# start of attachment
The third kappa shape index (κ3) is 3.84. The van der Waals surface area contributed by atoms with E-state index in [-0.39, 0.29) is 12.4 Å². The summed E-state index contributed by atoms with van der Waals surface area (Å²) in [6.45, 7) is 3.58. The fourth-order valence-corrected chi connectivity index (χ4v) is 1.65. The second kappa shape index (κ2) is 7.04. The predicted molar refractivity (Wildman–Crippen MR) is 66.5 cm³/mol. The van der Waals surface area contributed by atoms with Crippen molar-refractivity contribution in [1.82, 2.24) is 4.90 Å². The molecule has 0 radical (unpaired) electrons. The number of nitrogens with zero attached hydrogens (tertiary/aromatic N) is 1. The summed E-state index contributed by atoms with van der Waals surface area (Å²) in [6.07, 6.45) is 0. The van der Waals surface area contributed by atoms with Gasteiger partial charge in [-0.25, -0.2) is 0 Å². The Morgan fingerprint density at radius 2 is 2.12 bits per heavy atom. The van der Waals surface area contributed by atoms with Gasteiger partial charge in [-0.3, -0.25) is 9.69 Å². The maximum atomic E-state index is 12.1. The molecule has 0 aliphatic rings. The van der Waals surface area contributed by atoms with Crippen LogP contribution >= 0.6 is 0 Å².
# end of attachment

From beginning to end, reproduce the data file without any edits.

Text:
The third kappa shape index (κ3) is 3.84. The van der Waals surface area contributed by atoms with E-state index in [-0.39, 0.29) is 12.4 Å². The summed E-state index contributed by atoms with van der Waals surface area (Å²) in [6.45, 7) is 3.58. The fourth-order valence-corrected chi connectivity index (χ4v) is 1.65. The second kappa shape index (κ2) is 7.04. The predicted molar refractivity (Wildman–Crippen MR) is 66.5 cm³/mol. The van der Waals surface area contributed by atoms with Crippen molar-refractivity contribution in [1.82, 2.24) is 4.90 Å². The molecule has 0 radical (unpaired) electrons. The number of nitrogens with zero attached hydrogens (tertiary/aromatic N) is 1. The summed E-state index contributed by atoms with van der Waals surface area (Å²) in [6.07, 6.45) is 0. The van der Waals surface area contributed by atoms with Gasteiger partial charge in [-0.25, -0.2) is 0 Å². The Morgan fingerprint density at radius 2 is 2.12 bits per heavy atom. The van der Waals surface area contributed by atoms with Gasteiger partial charge in [-0.3, -0.25) is 9.69 Å². The maximum atomic E-state index is 12.1. The molecule has 0 aliphatic rings. The van der Waals surface area contributed by atoms with Crippen LogP contribution >= 0.6 is 0 Å².